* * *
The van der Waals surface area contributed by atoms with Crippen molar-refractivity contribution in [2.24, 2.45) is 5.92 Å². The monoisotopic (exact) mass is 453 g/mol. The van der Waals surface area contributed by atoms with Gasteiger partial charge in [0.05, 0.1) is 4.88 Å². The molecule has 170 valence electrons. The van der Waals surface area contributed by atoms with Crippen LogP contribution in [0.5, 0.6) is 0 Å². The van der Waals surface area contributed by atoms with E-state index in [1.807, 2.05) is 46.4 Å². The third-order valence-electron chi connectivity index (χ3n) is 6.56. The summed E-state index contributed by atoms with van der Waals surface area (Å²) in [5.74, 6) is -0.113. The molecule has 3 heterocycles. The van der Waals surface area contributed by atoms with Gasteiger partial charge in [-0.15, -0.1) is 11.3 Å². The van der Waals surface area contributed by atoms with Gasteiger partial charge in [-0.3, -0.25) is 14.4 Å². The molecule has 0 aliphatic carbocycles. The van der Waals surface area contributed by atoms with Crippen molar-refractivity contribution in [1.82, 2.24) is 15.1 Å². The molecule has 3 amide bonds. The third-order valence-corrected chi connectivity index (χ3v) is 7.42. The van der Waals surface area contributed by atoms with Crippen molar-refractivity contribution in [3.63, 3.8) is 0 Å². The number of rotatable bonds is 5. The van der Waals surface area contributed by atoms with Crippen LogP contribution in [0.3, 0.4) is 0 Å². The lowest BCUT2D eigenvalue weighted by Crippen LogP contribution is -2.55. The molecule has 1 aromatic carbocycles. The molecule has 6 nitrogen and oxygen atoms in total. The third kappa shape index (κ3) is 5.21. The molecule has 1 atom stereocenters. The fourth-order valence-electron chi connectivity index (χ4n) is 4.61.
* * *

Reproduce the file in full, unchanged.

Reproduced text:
The van der Waals surface area contributed by atoms with Crippen molar-refractivity contribution in [2.24, 2.45) is 5.92 Å². The monoisotopic (exact) mass is 453 g/mol. The van der Waals surface area contributed by atoms with Gasteiger partial charge in [0.05, 0.1) is 4.88 Å². The molecule has 170 valence electrons. The van der Waals surface area contributed by atoms with Crippen LogP contribution in [0.5, 0.6) is 0 Å². The van der Waals surface area contributed by atoms with E-state index in [1.807, 2.05) is 46.4 Å². The third-order valence-electron chi connectivity index (χ3n) is 6.56. The summed E-state index contributed by atoms with van der Waals surface area (Å²) in [5.74, 6) is -0.113. The molecule has 3 heterocycles. The van der Waals surface area contributed by atoms with Gasteiger partial charge in [-0.15, -0.1) is 11.3 Å². The van der Waals surface area contributed by atoms with Gasteiger partial charge in [-0.3, -0.25) is 14.4 Å². The molecule has 0 aliphatic carbocycles. The van der Waals surface area contributed by atoms with Crippen molar-refractivity contribution in [1.82, 2.24) is 15.1 Å². The molecule has 3 amide bonds. The third-order valence-corrected chi connectivity index (χ3v) is 7.42. The van der Waals surface area contributed by atoms with Crippen molar-refractivity contribution in [3.63, 3.8) is 0 Å². The number of rotatable bonds is 5. The van der Waals surface area contributed by atoms with Crippen LogP contribution in [0.3, 0.4) is 0 Å². The lowest BCUT2D eigenvalue weighted by Crippen LogP contribution is -2.55. The molecule has 1 aromatic carbocycles. The molecule has 6 nitrogen and oxygen atoms in total. The third kappa shape index (κ3) is 5.21. The molecule has 1 atom stereocenters. The fourth-order valence-electron chi connectivity index (χ4n) is 4.61.